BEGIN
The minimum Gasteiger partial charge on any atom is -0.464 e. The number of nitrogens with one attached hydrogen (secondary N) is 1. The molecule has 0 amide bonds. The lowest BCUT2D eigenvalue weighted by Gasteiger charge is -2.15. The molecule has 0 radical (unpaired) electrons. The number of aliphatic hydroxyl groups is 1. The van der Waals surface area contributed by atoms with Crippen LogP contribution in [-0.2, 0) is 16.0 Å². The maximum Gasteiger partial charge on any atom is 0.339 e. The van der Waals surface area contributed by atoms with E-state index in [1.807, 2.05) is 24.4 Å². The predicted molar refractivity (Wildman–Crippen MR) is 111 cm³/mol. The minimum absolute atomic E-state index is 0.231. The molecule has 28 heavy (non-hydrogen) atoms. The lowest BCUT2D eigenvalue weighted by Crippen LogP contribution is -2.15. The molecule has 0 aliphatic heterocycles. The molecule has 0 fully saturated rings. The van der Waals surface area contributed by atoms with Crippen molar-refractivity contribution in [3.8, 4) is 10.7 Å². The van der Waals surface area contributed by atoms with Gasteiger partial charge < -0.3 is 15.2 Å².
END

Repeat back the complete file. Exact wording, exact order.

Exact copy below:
The minimum Gasteiger partial charge on any atom is -0.464 e. The number of nitrogens with one attached hydrogen (secondary N) is 1. The molecule has 0 amide bonds. The lowest BCUT2D eigenvalue weighted by Gasteiger charge is -2.15. The molecule has 0 radical (unpaired) electrons. The number of aliphatic hydroxyl groups is 1. The van der Waals surface area contributed by atoms with Crippen LogP contribution in [-0.2, 0) is 16.0 Å². The maximum Gasteiger partial charge on any atom is 0.339 e. The van der Waals surface area contributed by atoms with E-state index in [1.807, 2.05) is 24.4 Å². The predicted molar refractivity (Wildman–Crippen MR) is 111 cm³/mol. The minimum absolute atomic E-state index is 0.231. The molecule has 28 heavy (non-hydrogen) atoms. The lowest BCUT2D eigenvalue weighted by Crippen LogP contribution is -2.15. The molecule has 0 aliphatic heterocycles. The molecule has 0 fully saturated rings. The van der Waals surface area contributed by atoms with Crippen molar-refractivity contribution in [3.8, 4) is 10.7 Å². The van der Waals surface area contributed by atoms with Gasteiger partial charge < -0.3 is 15.2 Å².